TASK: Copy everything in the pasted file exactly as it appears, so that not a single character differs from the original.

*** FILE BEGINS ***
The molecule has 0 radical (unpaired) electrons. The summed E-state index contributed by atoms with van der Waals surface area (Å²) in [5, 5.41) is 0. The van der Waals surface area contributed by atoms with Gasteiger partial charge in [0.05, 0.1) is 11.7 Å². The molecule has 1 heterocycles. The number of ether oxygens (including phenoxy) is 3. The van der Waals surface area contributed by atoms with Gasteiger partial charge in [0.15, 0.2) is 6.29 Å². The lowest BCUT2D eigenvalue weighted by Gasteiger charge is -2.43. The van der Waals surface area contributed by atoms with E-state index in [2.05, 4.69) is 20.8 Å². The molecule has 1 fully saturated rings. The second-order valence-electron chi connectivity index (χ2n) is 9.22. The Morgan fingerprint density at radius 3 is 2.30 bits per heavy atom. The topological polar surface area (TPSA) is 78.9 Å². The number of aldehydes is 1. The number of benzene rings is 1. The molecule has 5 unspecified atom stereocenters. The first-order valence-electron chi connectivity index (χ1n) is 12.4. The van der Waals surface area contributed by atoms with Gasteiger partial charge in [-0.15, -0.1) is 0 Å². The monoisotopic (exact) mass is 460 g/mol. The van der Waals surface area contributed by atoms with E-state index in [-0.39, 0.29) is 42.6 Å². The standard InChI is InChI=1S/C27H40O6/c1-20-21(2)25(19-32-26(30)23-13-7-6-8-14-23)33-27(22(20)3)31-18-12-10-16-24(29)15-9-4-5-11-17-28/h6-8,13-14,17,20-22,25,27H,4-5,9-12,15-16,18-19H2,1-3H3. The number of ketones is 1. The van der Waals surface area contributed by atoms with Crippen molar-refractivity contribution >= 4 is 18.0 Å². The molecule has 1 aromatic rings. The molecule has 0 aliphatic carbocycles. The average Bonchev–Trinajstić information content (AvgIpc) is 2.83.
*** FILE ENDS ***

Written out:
The molecule has 0 radical (unpaired) electrons. The summed E-state index contributed by atoms with van der Waals surface area (Å²) in [5, 5.41) is 0. The van der Waals surface area contributed by atoms with Gasteiger partial charge in [0.05, 0.1) is 11.7 Å². The molecule has 1 heterocycles. The number of ether oxygens (including phenoxy) is 3. The van der Waals surface area contributed by atoms with Gasteiger partial charge in [0.15, 0.2) is 6.29 Å². The lowest BCUT2D eigenvalue weighted by Gasteiger charge is -2.43. The van der Waals surface area contributed by atoms with E-state index in [2.05, 4.69) is 20.8 Å². The molecule has 1 fully saturated rings. The second-order valence-electron chi connectivity index (χ2n) is 9.22. The Morgan fingerprint density at radius 3 is 2.30 bits per heavy atom. The topological polar surface area (TPSA) is 78.9 Å². The number of aldehydes is 1. The number of benzene rings is 1. The molecule has 5 unspecified atom stereocenters. The first-order valence-electron chi connectivity index (χ1n) is 12.4. The van der Waals surface area contributed by atoms with Gasteiger partial charge in [-0.15, -0.1) is 0 Å². The monoisotopic (exact) mass is 460 g/mol. The van der Waals surface area contributed by atoms with E-state index in [-0.39, 0.29) is 42.6 Å². The standard InChI is InChI=1S/C27H40O6/c1-20-21(2)25(19-32-26(30)23-13-7-6-8-14-23)33-27(22(20)3)31-18-12-10-16-24(29)15-9-4-5-11-17-28/h6-8,13-14,17,20-22,25,27H,4-5,9-12,15-16,18-19H2,1-3H3. The number of ketones is 1. The van der Waals surface area contributed by atoms with Crippen molar-refractivity contribution >= 4 is 18.0 Å². The molecule has 1 aromatic rings. The molecule has 0 aliphatic carbocycles. The average Bonchev–Trinajstić information content (AvgIpc) is 2.83.